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DE PUTA MADRE: This is the most incredible man who has ever set foot in Belgrade!

"I met Pablo Escobar when I was a kid. I was 12 years old. I met him then. They told me that there was one surviving photograph on the Internet where we were hugging,but I don't think I managed to find it," said famous Ilan Fernandez for "Nedeljnik"

Almost the entire world knows the story of this man. While serving his sentence in a Spanish prison for drug trafficking and weapons, he felt terrible and, to show the system that his imprisonment would not break his spirit, he wrote on his shirt with a marker, "De puta madre". Later, these arrogant t-shirts were wanted by everyone, and Ilan Fernandez became a superstar around whose life Spielberg plans to make a movie.

Since he was born, on his back he carried three whole lives. In the first, he was the leader of a drug cartel in Colombia and hung out with Escobar. In the other, he spent his time in American and Spanish prisons. Today, he is free and - a billionaire. He has his own brand, invests in Dubai, trades vintage cars and separates large sums for the fight against pedophilia,cancer and drug addiction.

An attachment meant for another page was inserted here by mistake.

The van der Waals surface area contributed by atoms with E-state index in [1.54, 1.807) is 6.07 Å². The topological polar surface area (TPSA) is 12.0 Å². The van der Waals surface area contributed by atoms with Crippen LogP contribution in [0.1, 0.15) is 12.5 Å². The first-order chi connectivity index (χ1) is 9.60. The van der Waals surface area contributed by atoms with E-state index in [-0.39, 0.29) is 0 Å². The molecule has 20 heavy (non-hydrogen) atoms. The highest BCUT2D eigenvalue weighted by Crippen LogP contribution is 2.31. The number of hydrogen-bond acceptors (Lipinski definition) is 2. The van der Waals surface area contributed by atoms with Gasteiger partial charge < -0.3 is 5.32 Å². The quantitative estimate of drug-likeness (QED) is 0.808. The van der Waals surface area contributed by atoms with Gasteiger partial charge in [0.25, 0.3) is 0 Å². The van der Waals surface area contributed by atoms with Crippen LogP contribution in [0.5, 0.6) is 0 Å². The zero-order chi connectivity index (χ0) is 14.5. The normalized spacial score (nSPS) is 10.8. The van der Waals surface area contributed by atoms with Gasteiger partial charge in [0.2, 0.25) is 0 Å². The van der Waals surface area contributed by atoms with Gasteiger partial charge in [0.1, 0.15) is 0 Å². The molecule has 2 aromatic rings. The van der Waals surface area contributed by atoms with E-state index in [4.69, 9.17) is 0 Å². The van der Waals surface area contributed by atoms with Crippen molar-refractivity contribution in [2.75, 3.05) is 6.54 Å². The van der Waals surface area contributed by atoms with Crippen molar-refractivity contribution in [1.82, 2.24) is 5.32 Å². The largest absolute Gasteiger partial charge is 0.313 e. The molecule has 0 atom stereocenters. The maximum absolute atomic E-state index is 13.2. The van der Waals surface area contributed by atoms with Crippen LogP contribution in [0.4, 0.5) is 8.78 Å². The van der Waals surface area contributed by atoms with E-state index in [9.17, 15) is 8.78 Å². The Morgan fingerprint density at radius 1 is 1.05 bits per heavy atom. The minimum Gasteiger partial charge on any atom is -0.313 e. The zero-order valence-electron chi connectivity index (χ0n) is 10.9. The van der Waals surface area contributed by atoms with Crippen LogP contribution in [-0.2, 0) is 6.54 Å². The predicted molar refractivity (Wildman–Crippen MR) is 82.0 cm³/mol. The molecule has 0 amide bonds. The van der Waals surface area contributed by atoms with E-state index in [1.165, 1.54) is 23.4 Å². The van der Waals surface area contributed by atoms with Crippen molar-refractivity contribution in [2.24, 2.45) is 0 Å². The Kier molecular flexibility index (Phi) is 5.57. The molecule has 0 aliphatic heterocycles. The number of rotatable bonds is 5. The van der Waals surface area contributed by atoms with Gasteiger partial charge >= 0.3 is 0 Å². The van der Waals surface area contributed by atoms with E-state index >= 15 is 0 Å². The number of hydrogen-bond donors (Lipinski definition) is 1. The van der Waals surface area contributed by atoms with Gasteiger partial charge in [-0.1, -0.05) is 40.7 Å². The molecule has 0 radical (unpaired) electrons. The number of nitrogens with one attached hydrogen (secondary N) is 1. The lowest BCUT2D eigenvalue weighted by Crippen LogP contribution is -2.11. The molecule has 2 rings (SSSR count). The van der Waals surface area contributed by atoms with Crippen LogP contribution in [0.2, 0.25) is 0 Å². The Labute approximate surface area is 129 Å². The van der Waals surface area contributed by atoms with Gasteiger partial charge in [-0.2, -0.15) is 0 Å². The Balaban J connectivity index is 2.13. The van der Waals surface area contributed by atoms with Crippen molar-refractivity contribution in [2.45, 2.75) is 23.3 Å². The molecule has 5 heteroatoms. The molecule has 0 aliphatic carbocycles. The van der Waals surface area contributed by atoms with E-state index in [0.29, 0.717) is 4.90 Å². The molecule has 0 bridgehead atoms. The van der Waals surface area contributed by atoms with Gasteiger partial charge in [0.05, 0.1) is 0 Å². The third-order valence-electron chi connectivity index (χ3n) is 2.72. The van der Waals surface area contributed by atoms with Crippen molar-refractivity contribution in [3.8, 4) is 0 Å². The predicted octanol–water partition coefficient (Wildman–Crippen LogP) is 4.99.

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In one of the most known Dorcol bars, Ilan Fernandez enters smiling innocently, of moderate height, moderately plump and of a medium complexion. He smiles to everyone, just in case not to offend someone. He is friendly, but not uptight. He drinks water, and orders some sort of salad version for lunch. He doesn't smoke. Soon he removes his jacket. Both shoulders are covered with relatively simple tattoos. Without colors and similar embellishment. One arm is marked below the elbow with flowers such as those in children's drawings and the other, with symbols that are difficult to interpret from a distance.